Special Report: Thriving in the New Media Universe
However, he also explained that he pushed his staff to innovate by saying that the printed magazine's form has essentially never changed, unlike the ketchup bottle, which now has the "brilliant" plastic squeeze bottle form, he stressed.
He explained his quest for pushing the boundaries of what a print magazine is, reflected in the magazine's electronic-ink cover in 2008 (which earned it Publishing Executive's Publishing Innovator of the Year award), fold out windows, mix-and-match cover images, augmented reality, etc.
Granger also explained that he and his team applied the same philosophy to Esquire's iPad app, which recently won a National Magazine Award for Digital Media for the mobile edition category. The app features moving cover images, such as Liam Neeson punching the "screen" and "shattering" it.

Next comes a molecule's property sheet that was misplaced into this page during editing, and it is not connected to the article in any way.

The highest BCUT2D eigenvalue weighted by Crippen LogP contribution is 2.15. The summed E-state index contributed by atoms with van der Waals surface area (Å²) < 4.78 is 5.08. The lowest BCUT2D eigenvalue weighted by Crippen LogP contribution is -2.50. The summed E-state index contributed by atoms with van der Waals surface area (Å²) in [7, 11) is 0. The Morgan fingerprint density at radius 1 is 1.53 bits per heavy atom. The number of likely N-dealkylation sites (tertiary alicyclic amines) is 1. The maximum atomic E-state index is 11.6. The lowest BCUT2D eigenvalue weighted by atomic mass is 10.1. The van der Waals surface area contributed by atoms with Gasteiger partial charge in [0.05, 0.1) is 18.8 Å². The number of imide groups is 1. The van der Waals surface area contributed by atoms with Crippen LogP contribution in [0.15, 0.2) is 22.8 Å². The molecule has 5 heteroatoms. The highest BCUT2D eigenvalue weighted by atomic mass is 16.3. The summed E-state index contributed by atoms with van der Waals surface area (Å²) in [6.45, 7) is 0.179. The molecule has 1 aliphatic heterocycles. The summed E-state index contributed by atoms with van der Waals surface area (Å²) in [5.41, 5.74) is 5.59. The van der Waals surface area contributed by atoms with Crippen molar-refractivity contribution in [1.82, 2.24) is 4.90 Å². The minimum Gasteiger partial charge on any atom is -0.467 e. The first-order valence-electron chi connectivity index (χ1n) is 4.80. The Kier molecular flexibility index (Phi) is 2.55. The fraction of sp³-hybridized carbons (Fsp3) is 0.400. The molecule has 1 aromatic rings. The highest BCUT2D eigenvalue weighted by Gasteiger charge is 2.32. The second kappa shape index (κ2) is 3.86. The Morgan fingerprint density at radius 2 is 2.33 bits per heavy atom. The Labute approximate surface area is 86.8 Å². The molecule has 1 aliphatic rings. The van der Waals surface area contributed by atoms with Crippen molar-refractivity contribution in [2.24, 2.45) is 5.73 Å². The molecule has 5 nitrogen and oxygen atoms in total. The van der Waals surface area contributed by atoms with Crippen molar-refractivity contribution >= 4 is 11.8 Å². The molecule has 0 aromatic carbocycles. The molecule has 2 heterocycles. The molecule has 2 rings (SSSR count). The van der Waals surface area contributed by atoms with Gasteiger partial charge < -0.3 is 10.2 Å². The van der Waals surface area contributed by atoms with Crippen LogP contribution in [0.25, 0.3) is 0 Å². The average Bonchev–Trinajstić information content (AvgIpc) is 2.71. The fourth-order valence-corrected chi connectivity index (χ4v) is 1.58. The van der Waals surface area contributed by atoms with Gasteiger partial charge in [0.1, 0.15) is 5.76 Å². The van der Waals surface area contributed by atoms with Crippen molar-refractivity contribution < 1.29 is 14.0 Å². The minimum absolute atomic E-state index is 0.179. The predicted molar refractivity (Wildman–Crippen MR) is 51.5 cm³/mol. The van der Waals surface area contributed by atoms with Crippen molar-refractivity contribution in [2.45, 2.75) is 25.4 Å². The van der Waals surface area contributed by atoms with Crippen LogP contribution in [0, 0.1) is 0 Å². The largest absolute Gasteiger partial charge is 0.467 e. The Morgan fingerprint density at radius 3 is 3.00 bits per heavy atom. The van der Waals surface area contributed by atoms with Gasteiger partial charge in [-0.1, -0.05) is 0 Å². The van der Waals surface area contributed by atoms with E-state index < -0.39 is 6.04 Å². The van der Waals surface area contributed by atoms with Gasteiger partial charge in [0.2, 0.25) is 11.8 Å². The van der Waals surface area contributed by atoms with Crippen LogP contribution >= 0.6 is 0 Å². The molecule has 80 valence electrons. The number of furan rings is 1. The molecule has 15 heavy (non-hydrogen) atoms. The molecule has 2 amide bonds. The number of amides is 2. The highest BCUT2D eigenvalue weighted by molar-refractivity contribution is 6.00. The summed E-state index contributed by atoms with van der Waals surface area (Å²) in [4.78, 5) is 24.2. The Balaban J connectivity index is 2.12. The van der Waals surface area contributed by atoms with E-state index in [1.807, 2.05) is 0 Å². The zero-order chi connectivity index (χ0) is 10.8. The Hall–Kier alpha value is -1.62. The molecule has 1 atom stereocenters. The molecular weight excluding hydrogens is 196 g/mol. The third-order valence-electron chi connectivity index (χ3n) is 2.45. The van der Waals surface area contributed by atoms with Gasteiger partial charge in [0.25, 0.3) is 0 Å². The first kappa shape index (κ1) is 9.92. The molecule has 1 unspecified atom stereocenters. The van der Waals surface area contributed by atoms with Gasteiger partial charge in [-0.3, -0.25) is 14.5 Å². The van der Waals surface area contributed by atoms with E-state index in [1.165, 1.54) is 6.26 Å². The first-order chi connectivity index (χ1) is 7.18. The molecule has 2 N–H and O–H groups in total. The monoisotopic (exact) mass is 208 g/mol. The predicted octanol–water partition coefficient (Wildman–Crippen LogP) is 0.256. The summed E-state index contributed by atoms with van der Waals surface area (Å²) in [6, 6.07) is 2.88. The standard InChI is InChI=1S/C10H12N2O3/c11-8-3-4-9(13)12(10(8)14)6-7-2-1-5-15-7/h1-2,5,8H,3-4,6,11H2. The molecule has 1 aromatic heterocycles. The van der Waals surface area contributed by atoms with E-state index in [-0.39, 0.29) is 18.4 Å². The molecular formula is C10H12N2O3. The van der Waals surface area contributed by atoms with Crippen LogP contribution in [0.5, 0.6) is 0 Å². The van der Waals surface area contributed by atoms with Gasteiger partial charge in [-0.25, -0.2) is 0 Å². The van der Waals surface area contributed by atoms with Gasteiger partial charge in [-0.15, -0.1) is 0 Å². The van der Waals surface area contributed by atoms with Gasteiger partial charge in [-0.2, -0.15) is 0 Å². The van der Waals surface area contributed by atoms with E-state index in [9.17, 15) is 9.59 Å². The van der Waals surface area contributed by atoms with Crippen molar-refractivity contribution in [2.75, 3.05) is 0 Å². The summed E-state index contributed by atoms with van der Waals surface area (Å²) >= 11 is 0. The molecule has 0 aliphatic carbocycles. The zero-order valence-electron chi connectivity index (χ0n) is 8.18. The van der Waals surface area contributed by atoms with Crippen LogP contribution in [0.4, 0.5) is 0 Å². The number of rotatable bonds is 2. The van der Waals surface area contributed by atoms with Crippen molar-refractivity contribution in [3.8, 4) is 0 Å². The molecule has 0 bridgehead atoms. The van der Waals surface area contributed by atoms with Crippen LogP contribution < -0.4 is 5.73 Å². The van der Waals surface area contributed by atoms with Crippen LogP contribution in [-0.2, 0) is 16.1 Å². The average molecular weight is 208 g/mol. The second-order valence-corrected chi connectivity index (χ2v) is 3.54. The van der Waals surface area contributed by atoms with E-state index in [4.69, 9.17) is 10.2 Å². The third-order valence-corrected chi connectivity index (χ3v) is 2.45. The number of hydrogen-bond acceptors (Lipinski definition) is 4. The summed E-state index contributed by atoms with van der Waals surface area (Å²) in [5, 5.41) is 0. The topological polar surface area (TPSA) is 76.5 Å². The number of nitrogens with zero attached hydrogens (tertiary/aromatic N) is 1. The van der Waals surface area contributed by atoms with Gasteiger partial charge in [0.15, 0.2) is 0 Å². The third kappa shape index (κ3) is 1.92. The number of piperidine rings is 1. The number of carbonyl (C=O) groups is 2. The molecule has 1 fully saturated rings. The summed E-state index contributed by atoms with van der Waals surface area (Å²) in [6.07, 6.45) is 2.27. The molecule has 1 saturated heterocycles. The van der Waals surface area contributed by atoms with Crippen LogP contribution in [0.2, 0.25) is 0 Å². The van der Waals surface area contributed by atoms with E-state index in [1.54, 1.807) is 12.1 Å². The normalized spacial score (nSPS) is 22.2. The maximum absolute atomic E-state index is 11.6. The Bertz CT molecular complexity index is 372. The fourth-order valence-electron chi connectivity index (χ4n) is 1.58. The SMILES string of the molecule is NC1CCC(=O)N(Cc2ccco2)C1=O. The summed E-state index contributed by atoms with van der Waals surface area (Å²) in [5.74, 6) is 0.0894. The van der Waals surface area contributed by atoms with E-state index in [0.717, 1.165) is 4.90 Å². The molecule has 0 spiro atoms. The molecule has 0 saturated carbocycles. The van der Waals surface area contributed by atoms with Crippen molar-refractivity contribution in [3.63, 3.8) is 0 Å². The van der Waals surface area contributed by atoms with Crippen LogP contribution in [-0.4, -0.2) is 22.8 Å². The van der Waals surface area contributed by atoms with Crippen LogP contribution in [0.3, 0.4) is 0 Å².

One of Granger's main messages: Print is still alive and well, and many opportunities exist for magazine brands to expand with digital content. He stressed his theme "Everything is possible," several times.
Most media coverage of the event focused on Granger's announcement of Esquire's new online retail venture, Clad—an effort to bring the consumer closer to (and able to buy) what is featured in the magazine.
After Granger's speech was a keynote address by The Onion President and CEO Steve Hannah, who not only showed videos from the satirical news media's website and new television shows (launched earlier this year), but also told the story of how The Onion started in a dorm room and evolved to "the most powerful media empire in the world." With books, online news and videos, e-newsletters, more than 2.8 million Twitter followers, shows on Comedy Central and IFC, and newspapers, it's covering all of the media bases.
Hannah also explained The Onion's relatively recent initiative to license the newspaper content out to major newspapers in various cities worldwide, so that The Onion would retain control of the content, but the licensors would handle ad sales and include local events listings and the like in the back of the paper. As Hannah noted, The Onion is about content-that's what they do best; why not let someone else sell the ads?